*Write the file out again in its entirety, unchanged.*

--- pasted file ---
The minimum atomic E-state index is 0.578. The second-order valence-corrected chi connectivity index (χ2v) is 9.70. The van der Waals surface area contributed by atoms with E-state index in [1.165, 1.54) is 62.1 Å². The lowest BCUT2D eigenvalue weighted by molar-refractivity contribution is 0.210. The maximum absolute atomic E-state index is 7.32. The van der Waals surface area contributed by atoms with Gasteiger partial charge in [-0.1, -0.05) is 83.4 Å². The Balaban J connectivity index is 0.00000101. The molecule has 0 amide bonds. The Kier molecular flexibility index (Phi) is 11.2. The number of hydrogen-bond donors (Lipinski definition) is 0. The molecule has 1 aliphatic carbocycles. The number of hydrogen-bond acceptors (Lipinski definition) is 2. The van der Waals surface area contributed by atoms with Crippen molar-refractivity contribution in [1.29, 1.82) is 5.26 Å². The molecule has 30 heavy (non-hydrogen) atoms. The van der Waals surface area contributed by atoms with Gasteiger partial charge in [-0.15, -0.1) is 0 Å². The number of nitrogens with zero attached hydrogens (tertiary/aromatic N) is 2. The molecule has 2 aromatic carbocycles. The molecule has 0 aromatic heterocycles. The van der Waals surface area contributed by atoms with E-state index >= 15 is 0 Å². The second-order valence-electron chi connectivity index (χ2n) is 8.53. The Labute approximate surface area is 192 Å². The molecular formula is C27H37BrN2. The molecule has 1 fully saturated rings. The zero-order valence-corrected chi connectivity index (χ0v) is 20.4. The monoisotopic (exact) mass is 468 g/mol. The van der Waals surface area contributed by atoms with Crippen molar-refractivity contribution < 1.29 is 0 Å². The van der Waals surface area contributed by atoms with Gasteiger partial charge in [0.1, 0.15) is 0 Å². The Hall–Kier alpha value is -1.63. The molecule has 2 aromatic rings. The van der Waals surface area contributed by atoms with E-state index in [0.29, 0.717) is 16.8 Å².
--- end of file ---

The minimum atomic E-state index is 0.578. The second-order valence-corrected chi connectivity index (χ2v) is 9.70. The van der Waals surface area contributed by atoms with E-state index in [1.165, 1.54) is 62.1 Å². The lowest BCUT2D eigenvalue weighted by molar-refractivity contribution is 0.210. The maximum absolute atomic E-state index is 7.32. The van der Waals surface area contributed by atoms with Gasteiger partial charge in [-0.1, -0.05) is 83.4 Å². The Balaban J connectivity index is 0.00000101. The molecule has 0 amide bonds. The Kier molecular flexibility index (Phi) is 11.2. The number of hydrogen-bond donors (Lipinski definition) is 0. The molecule has 1 aliphatic carbocycles. The number of hydrogen-bond acceptors (Lipinski definition) is 2. The van der Waals surface area contributed by atoms with Crippen molar-refractivity contribution in [1.29, 1.82) is 5.26 Å². The molecule has 30 heavy (non-hydrogen) atoms. The van der Waals surface area contributed by atoms with Gasteiger partial charge in [-0.15, -0.1) is 0 Å². The number of nitrogens with zero attached hydrogens (tertiary/aromatic N) is 2. The molecule has 2 aromatic carbocycles. The molecule has 0 aromatic heterocycles. The van der Waals surface area contributed by atoms with E-state index >= 15 is 0 Å². The second-order valence-electron chi connectivity index (χ2n) is 8.53. The Labute approximate surface area is 192 Å². The molecular formula is C27H37BrN2. The molecule has 1 fully saturated rings. The zero-order valence-corrected chi connectivity index (χ0v) is 20.4. The monoisotopic (exact) mass is 468 g/mol. The van der Waals surface area contributed by atoms with Crippen molar-refractivity contribution < 1.29 is 0 Å². The van der Waals surface area contributed by atoms with Gasteiger partial charge in [0.1, 0.15) is 0 Å². The Hall–Kier alpha value is -1.63. The molecule has 2 aromatic rings. The van der Waals surface area contributed by atoms with E-state index in [0.29, 0.717) is 16.8 Å².